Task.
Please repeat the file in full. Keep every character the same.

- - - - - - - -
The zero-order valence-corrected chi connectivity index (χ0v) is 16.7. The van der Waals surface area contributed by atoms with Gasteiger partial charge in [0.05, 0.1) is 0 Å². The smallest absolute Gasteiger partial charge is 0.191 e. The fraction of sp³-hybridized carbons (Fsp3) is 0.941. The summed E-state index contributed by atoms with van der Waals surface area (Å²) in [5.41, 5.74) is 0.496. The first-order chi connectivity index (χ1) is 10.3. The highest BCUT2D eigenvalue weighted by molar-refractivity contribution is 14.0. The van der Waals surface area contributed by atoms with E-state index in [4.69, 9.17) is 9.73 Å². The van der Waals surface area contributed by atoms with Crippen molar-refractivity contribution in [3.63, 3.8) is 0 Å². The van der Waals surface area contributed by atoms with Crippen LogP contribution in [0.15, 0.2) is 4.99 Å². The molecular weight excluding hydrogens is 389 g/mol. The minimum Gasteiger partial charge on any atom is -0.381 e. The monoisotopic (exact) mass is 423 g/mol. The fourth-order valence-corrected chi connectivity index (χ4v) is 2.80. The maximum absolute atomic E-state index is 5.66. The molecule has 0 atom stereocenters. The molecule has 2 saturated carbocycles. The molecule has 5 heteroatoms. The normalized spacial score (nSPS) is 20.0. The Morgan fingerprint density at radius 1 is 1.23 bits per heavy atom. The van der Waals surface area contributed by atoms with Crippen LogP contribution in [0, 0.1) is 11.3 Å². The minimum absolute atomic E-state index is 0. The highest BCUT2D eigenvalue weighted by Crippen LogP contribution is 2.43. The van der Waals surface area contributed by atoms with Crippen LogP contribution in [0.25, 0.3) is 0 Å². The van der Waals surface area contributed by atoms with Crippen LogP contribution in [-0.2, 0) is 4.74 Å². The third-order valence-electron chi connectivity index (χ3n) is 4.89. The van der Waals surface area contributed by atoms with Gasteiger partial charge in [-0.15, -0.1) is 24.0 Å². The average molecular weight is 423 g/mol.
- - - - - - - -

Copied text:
The zero-order valence-corrected chi connectivity index (χ0v) is 16.7. The van der Waals surface area contributed by atoms with Gasteiger partial charge in [0.05, 0.1) is 0 Å². The smallest absolute Gasteiger partial charge is 0.191 e. The fraction of sp³-hybridized carbons (Fsp3) is 0.941. The summed E-state index contributed by atoms with van der Waals surface area (Å²) in [5.41, 5.74) is 0.496. The first-order chi connectivity index (χ1) is 10.3. The highest BCUT2D eigenvalue weighted by molar-refractivity contribution is 14.0. The van der Waals surface area contributed by atoms with E-state index in [4.69, 9.17) is 9.73 Å². The van der Waals surface area contributed by atoms with Crippen molar-refractivity contribution in [3.63, 3.8) is 0 Å². The van der Waals surface area contributed by atoms with Crippen LogP contribution in [0.15, 0.2) is 4.99 Å². The molecular weight excluding hydrogens is 389 g/mol. The minimum Gasteiger partial charge on any atom is -0.381 e. The monoisotopic (exact) mass is 423 g/mol. The fourth-order valence-corrected chi connectivity index (χ4v) is 2.80. The maximum absolute atomic E-state index is 5.66. The molecule has 0 atom stereocenters. The molecule has 2 saturated carbocycles. The molecule has 5 heteroatoms. The normalized spacial score (nSPS) is 20.0. The Morgan fingerprint density at radius 1 is 1.23 bits per heavy atom. The van der Waals surface area contributed by atoms with Crippen LogP contribution in [0, 0.1) is 11.3 Å². The minimum absolute atomic E-state index is 0. The highest BCUT2D eigenvalue weighted by Crippen LogP contribution is 2.43. The van der Waals surface area contributed by atoms with Crippen LogP contribution in [0.25, 0.3) is 0 Å². The van der Waals surface area contributed by atoms with Crippen LogP contribution in [-0.2, 0) is 4.74 Å². The third-order valence-electron chi connectivity index (χ3n) is 4.89. The van der Waals surface area contributed by atoms with Gasteiger partial charge in [-0.15, -0.1) is 24.0 Å². The average molecular weight is 423 g/mol.